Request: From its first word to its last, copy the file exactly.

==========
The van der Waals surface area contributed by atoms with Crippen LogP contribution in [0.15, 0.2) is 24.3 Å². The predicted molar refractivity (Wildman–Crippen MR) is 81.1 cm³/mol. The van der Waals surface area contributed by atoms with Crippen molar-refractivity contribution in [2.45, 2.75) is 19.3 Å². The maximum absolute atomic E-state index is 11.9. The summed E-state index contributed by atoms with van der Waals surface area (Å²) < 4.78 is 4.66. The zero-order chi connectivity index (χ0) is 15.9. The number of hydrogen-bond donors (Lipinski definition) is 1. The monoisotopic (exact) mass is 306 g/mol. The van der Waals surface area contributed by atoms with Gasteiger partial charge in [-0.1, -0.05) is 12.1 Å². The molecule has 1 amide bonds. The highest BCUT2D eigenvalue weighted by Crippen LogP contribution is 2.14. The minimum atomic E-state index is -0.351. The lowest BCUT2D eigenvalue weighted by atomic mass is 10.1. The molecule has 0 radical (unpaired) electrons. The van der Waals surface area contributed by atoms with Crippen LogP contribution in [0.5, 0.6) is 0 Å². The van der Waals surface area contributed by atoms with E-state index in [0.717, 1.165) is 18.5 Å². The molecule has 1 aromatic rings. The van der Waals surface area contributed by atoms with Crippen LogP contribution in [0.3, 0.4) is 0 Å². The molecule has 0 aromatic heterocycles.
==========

The van der Waals surface area contributed by atoms with Crippen LogP contribution in [0.15, 0.2) is 24.3 Å². The predicted molar refractivity (Wildman–Crippen MR) is 81.1 cm³/mol. The van der Waals surface area contributed by atoms with Crippen molar-refractivity contribution in [2.45, 2.75) is 19.3 Å². The maximum absolute atomic E-state index is 11.9. The summed E-state index contributed by atoms with van der Waals surface area (Å²) < 4.78 is 4.66. The zero-order chi connectivity index (χ0) is 15.9. The number of hydrogen-bond donors (Lipinski definition) is 1. The monoisotopic (exact) mass is 306 g/mol. The van der Waals surface area contributed by atoms with Gasteiger partial charge in [-0.1, -0.05) is 12.1 Å². The molecule has 1 amide bonds. The highest BCUT2D eigenvalue weighted by Crippen LogP contribution is 2.14. The minimum atomic E-state index is -0.351. The lowest BCUT2D eigenvalue weighted by atomic mass is 10.1. The molecule has 0 radical (unpaired) electrons. The van der Waals surface area contributed by atoms with Crippen LogP contribution in [0.5, 0.6) is 0 Å². The van der Waals surface area contributed by atoms with E-state index in [0.717, 1.165) is 18.5 Å². The molecule has 1 aromatic rings. The van der Waals surface area contributed by atoms with Crippen LogP contribution in [0.3, 0.4) is 0 Å². The molecule has 0 aromatic heterocycles.